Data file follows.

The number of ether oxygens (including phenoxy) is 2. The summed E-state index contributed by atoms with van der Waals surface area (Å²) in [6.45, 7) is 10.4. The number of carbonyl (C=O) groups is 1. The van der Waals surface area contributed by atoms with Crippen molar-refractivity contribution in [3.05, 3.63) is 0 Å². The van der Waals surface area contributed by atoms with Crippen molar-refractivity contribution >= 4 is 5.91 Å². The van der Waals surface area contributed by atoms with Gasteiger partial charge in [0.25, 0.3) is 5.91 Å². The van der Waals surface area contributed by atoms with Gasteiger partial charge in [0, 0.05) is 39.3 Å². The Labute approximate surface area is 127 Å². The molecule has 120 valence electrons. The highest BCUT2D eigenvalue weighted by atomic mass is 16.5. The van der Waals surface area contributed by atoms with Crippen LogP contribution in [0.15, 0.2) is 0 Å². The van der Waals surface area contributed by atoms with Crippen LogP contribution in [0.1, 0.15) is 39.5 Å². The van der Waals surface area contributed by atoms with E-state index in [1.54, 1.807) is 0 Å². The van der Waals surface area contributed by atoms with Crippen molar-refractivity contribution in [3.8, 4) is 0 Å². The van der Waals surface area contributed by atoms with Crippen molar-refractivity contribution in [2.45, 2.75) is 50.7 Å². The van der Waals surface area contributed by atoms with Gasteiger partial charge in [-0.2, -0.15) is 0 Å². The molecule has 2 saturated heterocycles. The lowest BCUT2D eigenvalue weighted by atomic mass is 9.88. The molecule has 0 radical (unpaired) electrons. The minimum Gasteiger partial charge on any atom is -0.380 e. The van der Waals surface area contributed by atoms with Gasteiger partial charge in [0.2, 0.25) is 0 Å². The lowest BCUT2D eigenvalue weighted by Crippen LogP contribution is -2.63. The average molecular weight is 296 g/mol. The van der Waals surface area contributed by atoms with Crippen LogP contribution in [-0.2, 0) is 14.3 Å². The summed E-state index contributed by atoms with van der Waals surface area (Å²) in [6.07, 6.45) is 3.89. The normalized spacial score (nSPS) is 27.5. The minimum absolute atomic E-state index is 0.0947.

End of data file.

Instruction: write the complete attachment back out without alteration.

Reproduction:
The number of ether oxygens (including phenoxy) is 2. The summed E-state index contributed by atoms with van der Waals surface area (Å²) in [6.45, 7) is 10.4. The number of carbonyl (C=O) groups is 1. The van der Waals surface area contributed by atoms with Crippen molar-refractivity contribution in [3.05, 3.63) is 0 Å². The van der Waals surface area contributed by atoms with Crippen molar-refractivity contribution >= 4 is 5.91 Å². The van der Waals surface area contributed by atoms with Gasteiger partial charge in [0.25, 0.3) is 5.91 Å². The van der Waals surface area contributed by atoms with Gasteiger partial charge in [0, 0.05) is 39.3 Å². The Labute approximate surface area is 127 Å². The molecule has 120 valence electrons. The highest BCUT2D eigenvalue weighted by atomic mass is 16.5. The van der Waals surface area contributed by atoms with Crippen LogP contribution in [0.15, 0.2) is 0 Å². The van der Waals surface area contributed by atoms with Crippen LogP contribution in [0.1, 0.15) is 39.5 Å². The van der Waals surface area contributed by atoms with E-state index in [1.54, 1.807) is 0 Å². The van der Waals surface area contributed by atoms with Crippen molar-refractivity contribution in [3.8, 4) is 0 Å². The van der Waals surface area contributed by atoms with Crippen molar-refractivity contribution in [2.45, 2.75) is 50.7 Å². The van der Waals surface area contributed by atoms with Gasteiger partial charge in [-0.2, -0.15) is 0 Å². The molecule has 2 saturated heterocycles. The lowest BCUT2D eigenvalue weighted by atomic mass is 9.88. The molecule has 0 radical (unpaired) electrons. The minimum Gasteiger partial charge on any atom is -0.380 e. The van der Waals surface area contributed by atoms with Gasteiger partial charge in [0.2, 0.25) is 0 Å². The lowest BCUT2D eigenvalue weighted by Crippen LogP contribution is -2.63. The average molecular weight is 296 g/mol. The van der Waals surface area contributed by atoms with Crippen LogP contribution in [-0.2, 0) is 14.3 Å². The summed E-state index contributed by atoms with van der Waals surface area (Å²) in [6.07, 6.45) is 3.89. The normalized spacial score (nSPS) is 27.5. The minimum absolute atomic E-state index is 0.0947.